And this isn’t a movie that’s only going to play in Russia or UK.  It’s coming sooner or later to any economy that follows the principle of stripping more and more public assets to fund lower and lower tax rates.  It is not as if this philosophy is bad anywhere and everywhere.  If you don’t exercise fiscal discipline at all, you end up like Sri Lanka.  But you can run govt on the basis that you want to create a larger pie with a bigger share for everyone, not enlarge the pie of the super rich at the expense of everyone else.  In other words, you can buy LPs or CDs or even digital downloads of a band so that you get to own music that you enjoy for a lifetime while also putting something into the band’s kitty rather than saying I am going to stream it for cheap and screw the band whose music I love. 

So…what’s the upshot of all of this?  Well, I am no activist or revolutionary so I am not going to suggest ideas for a left-wing revolution.  And I have seen socialism wreck the city of Kolkata so I am not signing up for THAT anyway.  Instead, I am going to start small and local.  I have ideas for things you can do in your neighbourhood, your city, and then your state and eventually your nation, to enrich the place that you live in.  You can choose to spend your money on things that build and maintain the distinctive character of your city in particular and your country in general and you may find that it costs a lot less than the holiday to a faraway exotic destination that you’re afraid of missing out.  I will discuss these ideas in the upcoming video or videos.  But I will end by leaving you with a new motto instead of “I got mine so screw yours” and that is “We are all in this together”.

Nostalgia part 2: the noughties and how they came to nought

November 27, 2020

I wrote about the 90s here. I haven’t much reflected on the noughties – I did in the earlier post touch upon a combination of rising aspirations and rising cynicism in that decade – but two separate events brought the period back to my mind.

One was a forum thread on best movies in each decade and, relative to the other decades including the ’10s, I struggled to name really, really memorable movies that had touched me from the 00s. The other is that I am reading Obama’s new book and he is describing the meltdown.

I think the meltdown was in many ways the perfect, whilst also terribly cruel, culmination of a decade in which things seemed to be going swimmingly well…for some of us.

Maybe that is why I have difficulty recalling that period. Because some part of my mind is probably scarred by the bruises of shattered aspirations. Even while India did not, at least immediately, suffer much blowback from the crisis, it was already clear that things wouldn’t be the same.

Oh, but how wonderful it would have been were it not for the crisis! But was it really?

What about Iraq, is the immediate counterpoint that comes to my mind. The economic boom we rode was juxtaposed against the wanton destruction of a country that had no part, none whatsoever, in the 9/11 attacks on the US. And the US strikes were premised on the purported presence of weapons of mass destruction (WMDs). WMDs that, as it turned out, were never found. Rumsfeld quipped, “Shit happens.”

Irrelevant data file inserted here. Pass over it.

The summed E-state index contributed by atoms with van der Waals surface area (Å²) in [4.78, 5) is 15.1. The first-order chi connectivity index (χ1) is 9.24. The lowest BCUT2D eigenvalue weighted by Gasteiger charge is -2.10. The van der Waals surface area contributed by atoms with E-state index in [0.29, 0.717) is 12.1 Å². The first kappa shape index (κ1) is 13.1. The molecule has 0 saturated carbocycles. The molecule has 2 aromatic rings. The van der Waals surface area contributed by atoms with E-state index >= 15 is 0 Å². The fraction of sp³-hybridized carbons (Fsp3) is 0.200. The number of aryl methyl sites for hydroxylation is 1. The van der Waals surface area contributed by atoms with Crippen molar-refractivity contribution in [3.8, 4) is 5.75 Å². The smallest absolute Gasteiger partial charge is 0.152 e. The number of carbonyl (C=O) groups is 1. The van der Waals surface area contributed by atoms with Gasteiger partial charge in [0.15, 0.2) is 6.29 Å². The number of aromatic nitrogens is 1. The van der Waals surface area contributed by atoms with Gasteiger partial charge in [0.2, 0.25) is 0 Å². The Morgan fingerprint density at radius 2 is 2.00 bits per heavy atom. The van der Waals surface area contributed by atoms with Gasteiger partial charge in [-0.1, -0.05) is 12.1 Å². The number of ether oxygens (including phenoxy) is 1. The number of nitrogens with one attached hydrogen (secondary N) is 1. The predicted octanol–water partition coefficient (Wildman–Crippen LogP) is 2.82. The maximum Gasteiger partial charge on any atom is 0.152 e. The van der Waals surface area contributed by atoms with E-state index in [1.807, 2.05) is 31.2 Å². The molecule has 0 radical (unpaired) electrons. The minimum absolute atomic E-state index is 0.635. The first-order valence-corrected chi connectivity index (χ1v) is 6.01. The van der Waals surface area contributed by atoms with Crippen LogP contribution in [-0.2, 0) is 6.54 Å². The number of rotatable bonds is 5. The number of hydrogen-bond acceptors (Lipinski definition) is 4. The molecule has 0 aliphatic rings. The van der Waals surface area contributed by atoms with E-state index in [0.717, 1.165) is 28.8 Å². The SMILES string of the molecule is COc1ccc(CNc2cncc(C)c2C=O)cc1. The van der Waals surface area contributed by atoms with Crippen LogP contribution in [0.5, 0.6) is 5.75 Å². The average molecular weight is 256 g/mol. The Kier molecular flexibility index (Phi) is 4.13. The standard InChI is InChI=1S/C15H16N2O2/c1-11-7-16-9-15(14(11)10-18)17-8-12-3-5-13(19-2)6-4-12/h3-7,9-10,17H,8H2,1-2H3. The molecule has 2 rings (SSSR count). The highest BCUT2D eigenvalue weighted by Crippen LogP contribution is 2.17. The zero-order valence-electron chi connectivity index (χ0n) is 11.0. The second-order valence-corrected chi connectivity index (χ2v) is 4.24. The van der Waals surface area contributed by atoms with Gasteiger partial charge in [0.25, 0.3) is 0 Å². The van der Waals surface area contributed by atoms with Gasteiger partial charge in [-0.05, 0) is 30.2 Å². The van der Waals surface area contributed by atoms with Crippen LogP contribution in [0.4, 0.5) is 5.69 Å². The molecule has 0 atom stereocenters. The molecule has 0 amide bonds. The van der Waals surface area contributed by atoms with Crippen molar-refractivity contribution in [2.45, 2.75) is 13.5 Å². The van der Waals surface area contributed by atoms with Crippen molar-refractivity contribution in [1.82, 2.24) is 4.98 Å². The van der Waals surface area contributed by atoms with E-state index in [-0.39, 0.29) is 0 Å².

It was a remark that incensed me then and still does to date. But it summed up the times aptly. With the economic gravy train now speeding more like a bullet train, we didn’t care, let’s be honest. No we didn’t, really, not beyond venting our perfunctory dose of indignation at the Imperial States of America.

Yes, this was the decade in which we (as in people living outside the USA) came to perceive a thinly veiled hubris of invincibility in US’ actions and loathed them for it. Perhaps the hubris had always been there but it was as if a curtain had been lifted in the Bush era. In his Hollywood-like pronouncement right after 9/11: “Wanted: Osama Dead or Alive” or the later statement “In the War against Terror, you’re either with us or against us”, the styling of the war on Iraq as Operation Shock and Awe to Rumsfeld’s unapologetic apology of “Shit Happens”. It did feel from the outside as if the US had mistaken war games for, uh, games. Games without the terrible real world consequences that they had wrought.

But again, what did we really do? Did India, then a still non-aligned nation and in fact governed by a multi party alliance supported by the Communists, rally around the Third World in opposition to the war or build bridges with voices of dissent in France? Nope. If anything, we doted on Bush as the first US President who was ready to do business with India. And that was true enough, yes. But we learned to compartmentalize the ‘Bad Bush’, the one who was blowing up Iraq, from the ‘Good Bush’, the one who would let India keep its nuclear facilities. We did that again with Trump, by the way.

It was then a decade of immense possibilities but also immense hypocrisy. To pick up the thread from my previous post, this was the decade in which we got malls. We started pushing trolleys in supermarkets where we once used to shop in crowded and dinghy markets (without the super). Mumbai and Pune were brought closer by a world-class expressway. Uh, I don’t know about Chinese highways or the Autobahn but I have been on a bunch of Interstates in the US and the section after Lonavla (towards Pune) compares well, I kid you not.

We got airconditioned cafes that were more like lounges where you could take your own sweet time to sip the coffee and devote more of your time to conversing with your companion. We got more and more of the glass-fronted office complexes that are ‘normal’ today but were almost entirely novel back then. And these complexes housed not just a who’s who of India but verily of the world as more and more MNCs headed to India to grab opportunities.